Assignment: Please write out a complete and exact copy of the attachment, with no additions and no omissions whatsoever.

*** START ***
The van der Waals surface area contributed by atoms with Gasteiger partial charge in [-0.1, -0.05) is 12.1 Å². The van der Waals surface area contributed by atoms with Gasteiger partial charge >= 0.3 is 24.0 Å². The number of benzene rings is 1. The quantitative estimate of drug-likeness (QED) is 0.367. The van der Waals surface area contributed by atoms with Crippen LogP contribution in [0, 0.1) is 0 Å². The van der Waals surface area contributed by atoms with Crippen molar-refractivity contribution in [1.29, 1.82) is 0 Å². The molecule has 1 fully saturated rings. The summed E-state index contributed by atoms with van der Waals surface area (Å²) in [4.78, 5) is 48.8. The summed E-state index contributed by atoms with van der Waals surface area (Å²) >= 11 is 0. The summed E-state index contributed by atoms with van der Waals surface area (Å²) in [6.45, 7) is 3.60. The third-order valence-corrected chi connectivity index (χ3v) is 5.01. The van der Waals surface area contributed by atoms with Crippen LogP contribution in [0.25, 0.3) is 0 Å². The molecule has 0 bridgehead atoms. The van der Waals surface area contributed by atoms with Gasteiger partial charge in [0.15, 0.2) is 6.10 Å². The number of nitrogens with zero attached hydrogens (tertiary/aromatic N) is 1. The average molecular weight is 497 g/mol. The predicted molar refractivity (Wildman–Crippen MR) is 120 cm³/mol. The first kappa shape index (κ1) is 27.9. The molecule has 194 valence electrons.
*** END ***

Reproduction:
The van der Waals surface area contributed by atoms with Gasteiger partial charge in [-0.1, -0.05) is 12.1 Å². The van der Waals surface area contributed by atoms with Gasteiger partial charge >= 0.3 is 24.0 Å². The number of benzene rings is 1. The quantitative estimate of drug-likeness (QED) is 0.367. The van der Waals surface area contributed by atoms with Crippen LogP contribution in [0, 0.1) is 0 Å². The van der Waals surface area contributed by atoms with Crippen molar-refractivity contribution in [1.29, 1.82) is 0 Å². The molecule has 1 fully saturated rings. The summed E-state index contributed by atoms with van der Waals surface area (Å²) in [4.78, 5) is 48.8. The summed E-state index contributed by atoms with van der Waals surface area (Å²) >= 11 is 0. The summed E-state index contributed by atoms with van der Waals surface area (Å²) in [6.45, 7) is 3.60. The third-order valence-corrected chi connectivity index (χ3v) is 5.01. The van der Waals surface area contributed by atoms with Crippen LogP contribution in [0.25, 0.3) is 0 Å². The molecule has 0 bridgehead atoms. The van der Waals surface area contributed by atoms with Gasteiger partial charge in [0.15, 0.2) is 6.10 Å². The number of nitrogens with zero attached hydrogens (tertiary/aromatic N) is 1. The average molecular weight is 497 g/mol. The predicted molar refractivity (Wildman–Crippen MR) is 120 cm³/mol. The first kappa shape index (κ1) is 27.9. The molecule has 194 valence electrons.